She accepted to use the Emotion-Bracelet and to post her emotions state on her social networking site. The first scenario was carried out in a public place, the central square of Cuernavaca City. In this squares, people walk, rest or play with children. Jazmin put the Emotion-Bracelet on and posted the following message “I am sure that this will be good”. The Emotion-Bracelet determined that this message had a very positive polarity and it showed the emoticon in Figure 6a. Some of the questions made by random people in the square who saw the Emotion-Bracelet were: why does this face means? What does this means? Do you need something? Afterwards, she posted the message “I was tired” to a friend. Immediately, the Emotion-Bracelet determined that the polarity of this message was negative and showed a negative emoticon (Figure 6d). Some other questions that some people asked her were: Can I help you? Are you ok? What is it?
For the Second scenario, Jazmin went to meet some of her friends. The Emotion-Bracelet was negative (Figure 6d). Then, when her friends saw the Emotion-Bracelet, they quickly asked her: Do you need a hug? Do you need to talk? Her friends provided support in order to solve her problems. Finally she posted “I think that this is working”. The Emotion-Bracelet changed to a positive emoticon (Figure 6b).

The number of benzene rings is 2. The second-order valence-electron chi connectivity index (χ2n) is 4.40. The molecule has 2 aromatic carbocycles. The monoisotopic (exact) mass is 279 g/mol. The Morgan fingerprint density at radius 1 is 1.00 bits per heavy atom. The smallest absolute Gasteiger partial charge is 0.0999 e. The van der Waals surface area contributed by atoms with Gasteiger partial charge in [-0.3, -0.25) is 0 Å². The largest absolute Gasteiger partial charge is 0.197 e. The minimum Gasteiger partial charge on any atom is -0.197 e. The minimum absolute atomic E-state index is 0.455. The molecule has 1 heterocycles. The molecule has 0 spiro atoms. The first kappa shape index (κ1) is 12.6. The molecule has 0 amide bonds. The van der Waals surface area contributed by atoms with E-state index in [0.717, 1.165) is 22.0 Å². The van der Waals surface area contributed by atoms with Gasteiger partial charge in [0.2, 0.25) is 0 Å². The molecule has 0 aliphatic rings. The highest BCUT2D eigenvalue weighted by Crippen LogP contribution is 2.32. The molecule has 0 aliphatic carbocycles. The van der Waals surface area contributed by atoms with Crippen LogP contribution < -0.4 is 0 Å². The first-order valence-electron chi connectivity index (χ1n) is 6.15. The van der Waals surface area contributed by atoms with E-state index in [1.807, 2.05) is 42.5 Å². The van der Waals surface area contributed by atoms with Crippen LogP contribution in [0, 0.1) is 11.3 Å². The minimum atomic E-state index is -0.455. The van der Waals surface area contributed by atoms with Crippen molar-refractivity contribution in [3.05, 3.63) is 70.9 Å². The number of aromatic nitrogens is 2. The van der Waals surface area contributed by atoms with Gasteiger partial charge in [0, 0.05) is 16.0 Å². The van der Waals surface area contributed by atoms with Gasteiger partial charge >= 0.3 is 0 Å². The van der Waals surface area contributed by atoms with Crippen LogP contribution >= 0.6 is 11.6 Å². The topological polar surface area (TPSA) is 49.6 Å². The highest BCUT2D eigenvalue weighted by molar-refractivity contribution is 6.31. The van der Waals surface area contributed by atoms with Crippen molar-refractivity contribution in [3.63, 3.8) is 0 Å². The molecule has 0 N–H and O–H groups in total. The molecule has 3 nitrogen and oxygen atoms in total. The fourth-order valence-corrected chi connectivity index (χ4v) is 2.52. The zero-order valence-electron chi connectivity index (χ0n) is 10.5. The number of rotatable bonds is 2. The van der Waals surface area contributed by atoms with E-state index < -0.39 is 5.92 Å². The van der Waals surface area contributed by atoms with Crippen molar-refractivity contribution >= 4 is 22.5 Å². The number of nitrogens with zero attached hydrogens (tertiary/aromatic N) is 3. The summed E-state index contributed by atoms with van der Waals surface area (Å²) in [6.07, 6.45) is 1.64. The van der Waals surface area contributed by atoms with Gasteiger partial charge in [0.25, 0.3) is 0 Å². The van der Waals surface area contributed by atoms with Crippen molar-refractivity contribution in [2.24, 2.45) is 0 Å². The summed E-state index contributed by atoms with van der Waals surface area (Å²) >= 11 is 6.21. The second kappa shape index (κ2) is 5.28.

The goal of this test was to analyze how the Emotion-Bracelet worked, the responses of the people when they saw the Emotion-Bracelet, and the responses of the users of the Emotion-Bracelet.

6. Evaluation and Results

Two complementary evaluations were performed to the SWePT method and the electronic bracelet. The evaluations of SWePT method were done using standard metrics to evaluate algorithms for opinion mining, such as precision, recall, and F-measure. The precision measure shows what percentage of positive predictions where correct, whereas recall measures what percentage of positive events were correctly predicted. F-Measure which can be interpreted as a weighted average for the precision and recall. In the other hand, the evaluations for the Emotion-Bracelet were done analyzing the understanding (by people) of the faces shown in the Emotion-Bracelet. Besides, we analyzed the functionality of the bracelet.